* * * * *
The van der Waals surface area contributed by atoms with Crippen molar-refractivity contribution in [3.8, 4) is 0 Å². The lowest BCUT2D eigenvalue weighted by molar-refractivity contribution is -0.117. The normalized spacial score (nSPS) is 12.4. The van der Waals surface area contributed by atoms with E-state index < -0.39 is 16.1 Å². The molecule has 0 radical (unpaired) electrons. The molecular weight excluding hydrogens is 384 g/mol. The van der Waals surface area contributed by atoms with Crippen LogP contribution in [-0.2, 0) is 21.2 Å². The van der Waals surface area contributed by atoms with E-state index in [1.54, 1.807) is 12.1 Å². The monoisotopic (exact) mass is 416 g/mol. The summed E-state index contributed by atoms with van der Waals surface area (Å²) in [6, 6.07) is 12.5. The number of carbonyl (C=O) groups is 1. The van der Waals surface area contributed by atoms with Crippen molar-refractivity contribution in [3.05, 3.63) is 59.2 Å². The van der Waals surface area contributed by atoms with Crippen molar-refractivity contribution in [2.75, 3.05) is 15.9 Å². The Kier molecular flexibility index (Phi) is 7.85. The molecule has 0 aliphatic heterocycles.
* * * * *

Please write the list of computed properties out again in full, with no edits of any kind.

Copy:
The van der Waals surface area contributed by atoms with Crippen molar-refractivity contribution in [3.8, 4) is 0 Å². The lowest BCUT2D eigenvalue weighted by molar-refractivity contribution is -0.117. The normalized spacial score (nSPS) is 12.4. The van der Waals surface area contributed by atoms with E-state index < -0.39 is 16.1 Å². The molecule has 0 radical (unpaired) electrons. The molecular weight excluding hydrogens is 384 g/mol. The van der Waals surface area contributed by atoms with Crippen LogP contribution in [-0.2, 0) is 21.2 Å². The van der Waals surface area contributed by atoms with E-state index in [1.54, 1.807) is 12.1 Å². The monoisotopic (exact) mass is 416 g/mol. The summed E-state index contributed by atoms with van der Waals surface area (Å²) in [6, 6.07) is 12.5. The number of carbonyl (C=O) groups is 1. The van der Waals surface area contributed by atoms with Crippen molar-refractivity contribution in [3.05, 3.63) is 59.2 Å². The van der Waals surface area contributed by atoms with Crippen molar-refractivity contribution in [2.75, 3.05) is 15.9 Å². The Kier molecular flexibility index (Phi) is 7.85. The molecule has 0 aliphatic heterocycles.